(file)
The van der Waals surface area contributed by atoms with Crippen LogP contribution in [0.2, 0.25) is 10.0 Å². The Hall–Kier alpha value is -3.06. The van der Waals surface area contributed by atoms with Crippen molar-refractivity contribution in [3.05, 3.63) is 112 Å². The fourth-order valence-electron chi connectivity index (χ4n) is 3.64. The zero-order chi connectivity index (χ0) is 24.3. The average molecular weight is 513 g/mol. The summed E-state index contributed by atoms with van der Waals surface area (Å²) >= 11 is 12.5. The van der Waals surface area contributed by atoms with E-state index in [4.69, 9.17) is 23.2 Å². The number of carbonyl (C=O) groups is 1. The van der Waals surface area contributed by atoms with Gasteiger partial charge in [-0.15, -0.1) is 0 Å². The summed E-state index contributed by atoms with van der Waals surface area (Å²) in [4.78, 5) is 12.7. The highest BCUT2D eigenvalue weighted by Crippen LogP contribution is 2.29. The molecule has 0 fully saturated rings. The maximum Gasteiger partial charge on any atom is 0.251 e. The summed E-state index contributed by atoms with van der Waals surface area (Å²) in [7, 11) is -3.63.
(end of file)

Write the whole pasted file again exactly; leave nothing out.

The van der Waals surface area contributed by atoms with Crippen LogP contribution in [0.2, 0.25) is 10.0 Å². The Hall–Kier alpha value is -3.06. The van der Waals surface area contributed by atoms with Crippen molar-refractivity contribution in [3.05, 3.63) is 112 Å². The fourth-order valence-electron chi connectivity index (χ4n) is 3.64. The zero-order chi connectivity index (χ0) is 24.3. The average molecular weight is 513 g/mol. The summed E-state index contributed by atoms with van der Waals surface area (Å²) >= 11 is 12.5. The van der Waals surface area contributed by atoms with E-state index in [4.69, 9.17) is 23.2 Å². The number of carbonyl (C=O) groups is 1. The van der Waals surface area contributed by atoms with Gasteiger partial charge in [-0.15, -0.1) is 0 Å². The summed E-state index contributed by atoms with van der Waals surface area (Å²) in [4.78, 5) is 12.7. The highest BCUT2D eigenvalue weighted by Crippen LogP contribution is 2.29. The molecule has 0 fully saturated rings. The maximum Gasteiger partial charge on any atom is 0.251 e. The summed E-state index contributed by atoms with van der Waals surface area (Å²) in [7, 11) is -3.63.